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Dvorak Violin Concerto

Dvorak Violin Concerto
$ 25.00

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Credits

Richard Tognetti Violin
Christian Lindberg Conductor
Nordic Chamber Orchestra

Description

Richard Tognetti says:
“From the first minute of hearing this concerto I was enamoured of it. This concerto is not as well known as it should be. But similar to the cello concerto it is full of motifs that take and give to the heart, melodious but interesting; structurally compelling but flowing seamlessly. I quote Janácek: ‘Dvořák does not continue a figure in one part to excess, you have hardly made its acquaintance when the second one is beckoning to you with a friendly gesture. You are in a state of continual, pleasurable excitement’. And Brahms [on Dvořák]: ‘The fellow has more ideas than all of us. Anybody else could cobble together main themes out of what he throws away.’ Christian Lindberg is one of the most rhythmically aware conductors on the planet. He also just happens to be the greatest trombonist who ever lived so he can certainly blow a melody. A dear friend and a genius. His relationship with BIS is like horses to a racetrack. Christian could bring musical life to reading a phone book.”

Background to the recording:
When Dvořák in 1879 began to compose his Violin Concerto, he followed the pattern set by Brahms by dedicating the work to the great violinist Joseph Joachim, and sending it to the dedicatee for advice. He may have regretted this afterwards, as Joachim in return let him have a set of suggestions which caused Dvořák to rewrite the work completely. He then had to wait two long years before receiving the verdict on the new version: in Joachim's opinion, the concerto was still not ready. In 1882, after going through the score once more with the violinist, Dvořák made further revisions, but when his publisher also asked for changes to be done, the composer refused. The crowning irony was that when the work was finally performed, the solo part wasn’t played by Joachim, after all. While waiting to finalize the concerto Dvořák did not remain idle, however. One of the works he composed in the meantime was Legends, a cycle of ten pieces for two pianos, which he shortly afterwards orchestrated. The result charmed the audiences as well other musicians, for instance Brahms, who wrote: ‘one envies the fresh, cheerful and rich resourcefulness of the man.’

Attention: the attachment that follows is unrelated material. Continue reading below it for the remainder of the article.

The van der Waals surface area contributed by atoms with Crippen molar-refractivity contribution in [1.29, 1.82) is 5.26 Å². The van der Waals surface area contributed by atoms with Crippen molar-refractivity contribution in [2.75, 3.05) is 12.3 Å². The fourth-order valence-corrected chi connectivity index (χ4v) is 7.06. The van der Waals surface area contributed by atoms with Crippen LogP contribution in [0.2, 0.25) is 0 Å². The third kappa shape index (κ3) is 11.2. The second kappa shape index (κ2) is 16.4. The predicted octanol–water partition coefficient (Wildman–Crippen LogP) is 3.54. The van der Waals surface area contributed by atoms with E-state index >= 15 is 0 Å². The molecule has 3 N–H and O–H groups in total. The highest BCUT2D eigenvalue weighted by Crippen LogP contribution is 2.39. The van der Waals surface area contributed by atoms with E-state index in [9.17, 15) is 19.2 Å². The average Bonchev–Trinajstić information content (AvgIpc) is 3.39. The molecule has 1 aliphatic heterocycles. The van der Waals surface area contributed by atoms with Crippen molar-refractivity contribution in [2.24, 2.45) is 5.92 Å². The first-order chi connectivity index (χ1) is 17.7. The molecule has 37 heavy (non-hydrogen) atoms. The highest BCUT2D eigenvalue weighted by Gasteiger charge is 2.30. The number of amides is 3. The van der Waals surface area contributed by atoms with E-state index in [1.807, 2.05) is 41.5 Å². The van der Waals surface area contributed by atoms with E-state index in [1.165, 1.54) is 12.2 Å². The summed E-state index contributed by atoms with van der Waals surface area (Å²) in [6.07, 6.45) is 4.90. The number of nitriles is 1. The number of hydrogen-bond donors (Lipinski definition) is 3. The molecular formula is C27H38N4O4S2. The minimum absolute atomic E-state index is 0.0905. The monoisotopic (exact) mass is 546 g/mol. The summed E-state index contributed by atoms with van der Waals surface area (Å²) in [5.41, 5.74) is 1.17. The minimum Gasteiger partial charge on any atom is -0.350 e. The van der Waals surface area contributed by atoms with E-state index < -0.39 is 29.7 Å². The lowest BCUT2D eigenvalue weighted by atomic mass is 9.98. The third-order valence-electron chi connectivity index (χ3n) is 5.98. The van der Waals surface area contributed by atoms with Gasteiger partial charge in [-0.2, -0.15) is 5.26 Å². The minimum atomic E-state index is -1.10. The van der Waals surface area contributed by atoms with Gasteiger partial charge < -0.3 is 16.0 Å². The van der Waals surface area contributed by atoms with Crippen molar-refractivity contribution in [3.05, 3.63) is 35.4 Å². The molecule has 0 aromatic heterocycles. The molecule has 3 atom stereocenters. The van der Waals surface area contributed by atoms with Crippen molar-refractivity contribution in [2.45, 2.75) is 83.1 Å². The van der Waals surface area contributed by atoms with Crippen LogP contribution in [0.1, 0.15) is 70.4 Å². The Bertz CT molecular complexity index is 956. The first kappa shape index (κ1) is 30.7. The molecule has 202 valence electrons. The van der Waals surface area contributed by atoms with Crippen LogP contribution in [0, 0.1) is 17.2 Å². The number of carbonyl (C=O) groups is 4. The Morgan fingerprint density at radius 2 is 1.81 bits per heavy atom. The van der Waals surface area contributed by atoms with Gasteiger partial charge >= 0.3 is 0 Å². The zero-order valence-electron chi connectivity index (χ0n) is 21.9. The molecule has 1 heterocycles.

BIS CD 1708

Track Listing

Track Title Time
1-3 DVORAK Violin Concerto 30:45
4-13 DVORAK Legends 38:41
    70:17

 

Selected Audio

Reviews

"Tognetti duly appears with resolve and flamboyance, really straining to hit those stratospheric notes, which he does with firm tone and a precise bow. As the Conc..."

International Record Review